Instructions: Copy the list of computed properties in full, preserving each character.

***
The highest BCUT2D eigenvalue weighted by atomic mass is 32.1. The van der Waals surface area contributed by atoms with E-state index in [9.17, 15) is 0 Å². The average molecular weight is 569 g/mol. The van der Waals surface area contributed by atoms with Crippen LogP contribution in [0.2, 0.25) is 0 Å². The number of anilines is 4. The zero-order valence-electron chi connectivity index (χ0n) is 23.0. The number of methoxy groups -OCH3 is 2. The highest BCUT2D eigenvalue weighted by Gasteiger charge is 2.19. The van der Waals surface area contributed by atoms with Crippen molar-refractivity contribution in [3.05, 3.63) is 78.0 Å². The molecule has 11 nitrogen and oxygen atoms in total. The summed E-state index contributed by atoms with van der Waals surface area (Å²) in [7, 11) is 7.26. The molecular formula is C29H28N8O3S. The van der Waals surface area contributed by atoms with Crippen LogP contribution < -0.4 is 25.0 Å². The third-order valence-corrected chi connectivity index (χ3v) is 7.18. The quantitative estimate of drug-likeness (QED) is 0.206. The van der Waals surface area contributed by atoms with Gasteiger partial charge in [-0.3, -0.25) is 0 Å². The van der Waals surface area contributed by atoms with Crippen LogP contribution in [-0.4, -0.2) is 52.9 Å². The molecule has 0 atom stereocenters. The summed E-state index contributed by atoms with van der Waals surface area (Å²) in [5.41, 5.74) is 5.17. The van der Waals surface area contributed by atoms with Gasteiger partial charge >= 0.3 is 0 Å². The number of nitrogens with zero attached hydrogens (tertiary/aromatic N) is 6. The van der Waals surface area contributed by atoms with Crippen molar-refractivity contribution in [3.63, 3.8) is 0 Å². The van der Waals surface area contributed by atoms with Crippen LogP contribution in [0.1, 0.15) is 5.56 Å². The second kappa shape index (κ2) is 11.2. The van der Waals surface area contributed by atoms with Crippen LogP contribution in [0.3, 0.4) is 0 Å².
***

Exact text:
The highest BCUT2D eigenvalue weighted by atomic mass is 32.1. The van der Waals surface area contributed by atoms with E-state index in [9.17, 15) is 0 Å². The average molecular weight is 569 g/mol. The van der Waals surface area contributed by atoms with Crippen LogP contribution in [0.2, 0.25) is 0 Å². The number of anilines is 4. The zero-order valence-electron chi connectivity index (χ0n) is 23.0. The number of methoxy groups -OCH3 is 2. The highest BCUT2D eigenvalue weighted by Gasteiger charge is 2.19. The van der Waals surface area contributed by atoms with Crippen molar-refractivity contribution in [3.05, 3.63) is 78.0 Å². The molecule has 11 nitrogen and oxygen atoms in total. The summed E-state index contributed by atoms with van der Waals surface area (Å²) in [7, 11) is 7.26. The molecular formula is C29H28N8O3S. The van der Waals surface area contributed by atoms with Crippen LogP contribution < -0.4 is 25.0 Å². The third-order valence-corrected chi connectivity index (χ3v) is 7.18. The quantitative estimate of drug-likeness (QED) is 0.206. The van der Waals surface area contributed by atoms with Gasteiger partial charge in [-0.3, -0.25) is 0 Å². The van der Waals surface area contributed by atoms with Crippen LogP contribution in [-0.4, -0.2) is 52.9 Å². The molecule has 0 atom stereocenters. The summed E-state index contributed by atoms with van der Waals surface area (Å²) in [5.41, 5.74) is 5.17. The van der Waals surface area contributed by atoms with Gasteiger partial charge >= 0.3 is 0 Å². The number of nitrogens with zero attached hydrogens (tertiary/aromatic N) is 6. The van der Waals surface area contributed by atoms with Crippen molar-refractivity contribution in [3.63, 3.8) is 0 Å². The van der Waals surface area contributed by atoms with Crippen LogP contribution in [0.1, 0.15) is 5.56 Å². The second kappa shape index (κ2) is 11.2. The van der Waals surface area contributed by atoms with Crippen LogP contribution in [0.3, 0.4) is 0 Å².